Synopsis:  A daughter travels to Burma to find the father who abandoned her. What she finds is the beautiful love story of Tin Win and Mi Mi.

Why Did I Read This?  The title captivated me.

Was it Worth It? Yes.

Title: Full Dark, No Stars

Author: Stephen King

Synopsis: Here we have four short stories with mean people doing nasty things.

Why I Read It:  Stephen King’s Different Seasons was one of the first “grown up” books I’d ever read that I wasn’t assigned in school.  I was 11.  This was probably not something 11-year-olds should be reading, but whatever. I went on a Stephen King reading spree at that point and blazed through a buncha his books. Then I got tired of his cheap thrills and didn’t read him for like a few decades.  Then I saw this at the library and it was like seeing an old boyfriend.  I wanted to see what he was up to these days and how he might have evolved as a writer.

How Did the Affair Go?  It was a one-night stand.  We won’t be seeing each other anymore. He’s still into cheap thrills and I’ve moved on.

Title: The Museum of Dr. Moses: Tales of Mystery and Suspense

Author:  Joyce Carol Oates

Synopsis: Here we have four short stories with mean people doing nasty things — nope, that’s not a typo.

Why I Read It: I have this problem.  I really WANT to like Joyce Carol Oates because I feel like I’m supposed to.  She’s supposed to be all literary and stuff, so I keep reading her disturbing stuff and I keep not liking it.  Oddly, I checked this one out from the library the same day I got King’s Full Dark, No Stars.  After reading them back to back I realized that Joyce Carol Oates is the female version of Stephen King.

 

 

 

I think I do more reading in the colder months than the warmer ones, how about you?

My leisure time in the summer seems consumed by flowers, bull frogs, and butterflies. In the dark of winter I will spend hours reading in the bathtub or bed, but in the summer I’m usually too exhausted by daytime existence and heat to read in my usual haunts. Reading for fun happens mostly in little snippets of time, mostly while I’m in transit –  like in the car being shuttled to a family function, or while waiting for someone’s luggage at an airport, or in a too-long line at the bank.

 

If you’re looking for something to read this summer, here are a few Book Quickie Reviews of the stuff that occupied my winter nights:

Title:  Fowl Weather 

Author: Bob Tarte

Why I Read It: It has a duck on the cover! (I’m a bit bird-brained in case you haven’t noticed).  I spotted it on the shelf at the Goodwill.

Synopsis: It’s the memoir of a kindred spirit who chronicals life with his menagerie. In his own words, it’s the story of, “how thirty-nine animals and one sock monkey took over my life.”

Highlights: Bob Tarte makes me seem normal by comparison. He’s funny and taught me a lot about my ducks.

Most Relate-to-able Quotes:  What can you ever say to a dead duck?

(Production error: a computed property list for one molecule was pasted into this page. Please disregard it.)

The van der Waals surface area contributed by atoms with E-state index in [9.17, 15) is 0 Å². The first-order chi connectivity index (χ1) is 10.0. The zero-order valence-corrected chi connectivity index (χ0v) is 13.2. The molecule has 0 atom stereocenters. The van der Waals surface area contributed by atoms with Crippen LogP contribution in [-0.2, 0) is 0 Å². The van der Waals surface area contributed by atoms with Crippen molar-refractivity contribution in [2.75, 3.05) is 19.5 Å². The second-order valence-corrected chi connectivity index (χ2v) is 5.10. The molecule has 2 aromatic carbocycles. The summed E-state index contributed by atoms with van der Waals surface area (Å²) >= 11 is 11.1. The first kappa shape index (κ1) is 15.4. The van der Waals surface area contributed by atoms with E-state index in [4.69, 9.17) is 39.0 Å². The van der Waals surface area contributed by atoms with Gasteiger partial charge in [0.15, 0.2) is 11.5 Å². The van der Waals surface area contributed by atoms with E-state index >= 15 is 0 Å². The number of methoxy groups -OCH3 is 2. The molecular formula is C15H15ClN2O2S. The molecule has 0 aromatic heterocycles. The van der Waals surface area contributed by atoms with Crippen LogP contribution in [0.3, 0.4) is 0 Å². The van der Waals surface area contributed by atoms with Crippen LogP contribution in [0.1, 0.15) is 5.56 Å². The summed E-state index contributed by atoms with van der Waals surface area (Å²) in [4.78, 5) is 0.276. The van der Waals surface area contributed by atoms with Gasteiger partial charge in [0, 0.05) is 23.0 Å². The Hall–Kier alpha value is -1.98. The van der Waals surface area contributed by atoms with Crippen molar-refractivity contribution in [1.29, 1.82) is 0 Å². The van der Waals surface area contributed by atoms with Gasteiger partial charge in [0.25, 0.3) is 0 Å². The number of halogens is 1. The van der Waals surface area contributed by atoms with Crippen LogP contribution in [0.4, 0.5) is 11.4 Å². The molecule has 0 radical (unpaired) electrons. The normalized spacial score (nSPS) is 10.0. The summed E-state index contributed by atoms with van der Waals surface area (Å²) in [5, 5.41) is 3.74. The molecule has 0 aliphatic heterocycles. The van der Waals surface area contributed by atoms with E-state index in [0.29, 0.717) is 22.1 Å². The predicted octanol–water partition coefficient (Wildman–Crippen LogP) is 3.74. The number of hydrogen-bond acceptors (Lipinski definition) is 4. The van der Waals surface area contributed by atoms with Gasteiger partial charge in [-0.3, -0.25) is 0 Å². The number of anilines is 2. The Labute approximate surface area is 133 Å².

It bothered me that I’d exhibited more patience with a duck than I seemed capable of extending to my mother…

 

Title: Blink: The Power of Thinking without Thinking

Author: Malcolm Gladwell

Why I Read It: It was a good book day at the Goodwill.  I hadn’t read anything by Gladwell, but I’d heard good reviews about his work. The idea of thinking without thinking was compelling.

Synopsis:  Through a wide range of case studies and behavioral research Malcolm explores the cognition behind “gut feelings.”

Highlights:  I am in awe of Gladwell’s ability to synthesize information from many different lenses into such a coherent picture of unconscious cognition.  He weaves together research and examples from such far flung fields as marital communication to military strategy (actually those two domains may not be as disparate as they seem on the surface) to museum curation.  It was as fascinating as it was well-written.

Recommended to: Folks interested in psychology will love this book. Also, firefighters and police officers, and others who must make quick, high-stakes decisions would benefit from this information as well as educators and policy makers.

Best Quote:

We live in a world saturated with information. We have vitually unlimited amounts of data at our fingertips at all times, and we’re well versed in the arguments about the dangers of not knowing enough and not doing our homework. But what I have sensed is an enormous frustration wtih the unexpected costs of knowing too much, of being inundated with information. We have come to confuse information with understanding….we are desperately lacking in the latter (Gladwell, 2005, p. 264-265).

Title: Poser: My Life in Twenty-three Yoga Poses

Author: Claire Dederer

Why I Read It: Yoga and Memoir – these are a few of my favorite things!

Synopsis: Dederer shares her experience of coming to terms with motherhood and balancing a career with family life through a (sometimes reluctant) yoga practice.

Highlights: I love stories about the transformative power of a yoga practice.  Dederer tells her story with a wickedly funny kick.

What surprised me: I wasn’t expecting from such a funny flippant lady the depth of knowledge and insight with which she wrote about the women’s movement of her mother’s generation and the cultural trends in our own generation.  She challenged me to think more deeply about my own relationship with my mom and the social and political factors that defined mom’s generation and how that might have led to some of her baffling behaviors.

Best quote:

Without our mothers and their mass 1970s exodus to who knows where, we might not have gotten those crucial years of learning who we were.  I am not sure any of the mothers meant to give us this gift, this terrible gift of freedom…they bought our freedom with their courage (Dederer, 2011, p. 297).

——-